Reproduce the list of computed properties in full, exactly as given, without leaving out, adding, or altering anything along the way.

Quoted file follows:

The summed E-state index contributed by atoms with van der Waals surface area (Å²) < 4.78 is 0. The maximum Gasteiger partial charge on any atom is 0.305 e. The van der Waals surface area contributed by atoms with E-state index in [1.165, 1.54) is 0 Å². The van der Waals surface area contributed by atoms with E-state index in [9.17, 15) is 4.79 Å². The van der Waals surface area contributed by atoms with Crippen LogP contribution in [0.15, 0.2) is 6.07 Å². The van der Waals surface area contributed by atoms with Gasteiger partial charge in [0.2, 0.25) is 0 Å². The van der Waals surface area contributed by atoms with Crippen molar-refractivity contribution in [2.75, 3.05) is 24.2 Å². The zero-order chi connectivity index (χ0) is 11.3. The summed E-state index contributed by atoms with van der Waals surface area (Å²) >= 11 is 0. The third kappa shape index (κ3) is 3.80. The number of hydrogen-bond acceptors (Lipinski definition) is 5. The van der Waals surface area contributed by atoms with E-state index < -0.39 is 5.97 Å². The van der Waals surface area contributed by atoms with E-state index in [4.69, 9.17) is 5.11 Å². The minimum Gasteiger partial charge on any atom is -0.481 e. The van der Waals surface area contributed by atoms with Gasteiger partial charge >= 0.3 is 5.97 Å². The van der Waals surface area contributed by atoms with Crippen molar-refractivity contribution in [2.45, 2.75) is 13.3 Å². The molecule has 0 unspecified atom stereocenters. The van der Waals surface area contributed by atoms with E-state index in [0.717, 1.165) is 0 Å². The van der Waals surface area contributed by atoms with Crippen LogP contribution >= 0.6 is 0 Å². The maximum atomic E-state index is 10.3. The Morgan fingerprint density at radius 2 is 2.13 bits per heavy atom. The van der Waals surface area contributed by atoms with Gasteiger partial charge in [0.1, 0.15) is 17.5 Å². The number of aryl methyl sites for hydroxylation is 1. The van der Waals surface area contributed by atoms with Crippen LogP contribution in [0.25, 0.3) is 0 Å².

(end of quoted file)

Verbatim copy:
The summed E-state index contributed by atoms with van der Waals surface area (Å²) < 4.78 is 0. The maximum Gasteiger partial charge on any atom is 0.305 e. The van der Waals surface area contributed by atoms with E-state index in [1.165, 1.54) is 0 Å². The van der Waals surface area contributed by atoms with E-state index in [9.17, 15) is 4.79 Å². The van der Waals surface area contributed by atoms with Crippen LogP contribution in [0.15, 0.2) is 6.07 Å². The van der Waals surface area contributed by atoms with Gasteiger partial charge in [0.2, 0.25) is 0 Å². The van der Waals surface area contributed by atoms with Crippen molar-refractivity contribution in [2.75, 3.05) is 24.2 Å². The zero-order chi connectivity index (χ0) is 11.3. The summed E-state index contributed by atoms with van der Waals surface area (Å²) >= 11 is 0. The third kappa shape index (κ3) is 3.80. The number of hydrogen-bond acceptors (Lipinski definition) is 5. The van der Waals surface area contributed by atoms with E-state index < -0.39 is 5.97 Å². The van der Waals surface area contributed by atoms with E-state index in [4.69, 9.17) is 5.11 Å². The minimum Gasteiger partial charge on any atom is -0.481 e. The van der Waals surface area contributed by atoms with Gasteiger partial charge >= 0.3 is 5.97 Å². The van der Waals surface area contributed by atoms with Crippen molar-refractivity contribution in [2.45, 2.75) is 13.3 Å². The molecule has 0 unspecified atom stereocenters. The van der Waals surface area contributed by atoms with E-state index in [0.717, 1.165) is 0 Å². The van der Waals surface area contributed by atoms with Crippen LogP contribution >= 0.6 is 0 Å². The maximum atomic E-state index is 10.3. The Morgan fingerprint density at radius 2 is 2.13 bits per heavy atom. The van der Waals surface area contributed by atoms with Gasteiger partial charge in [0.1, 0.15) is 17.5 Å². The number of aryl methyl sites for hydroxylation is 1. The van der Waals surface area contributed by atoms with Crippen LogP contribution in [0.25, 0.3) is 0 Å².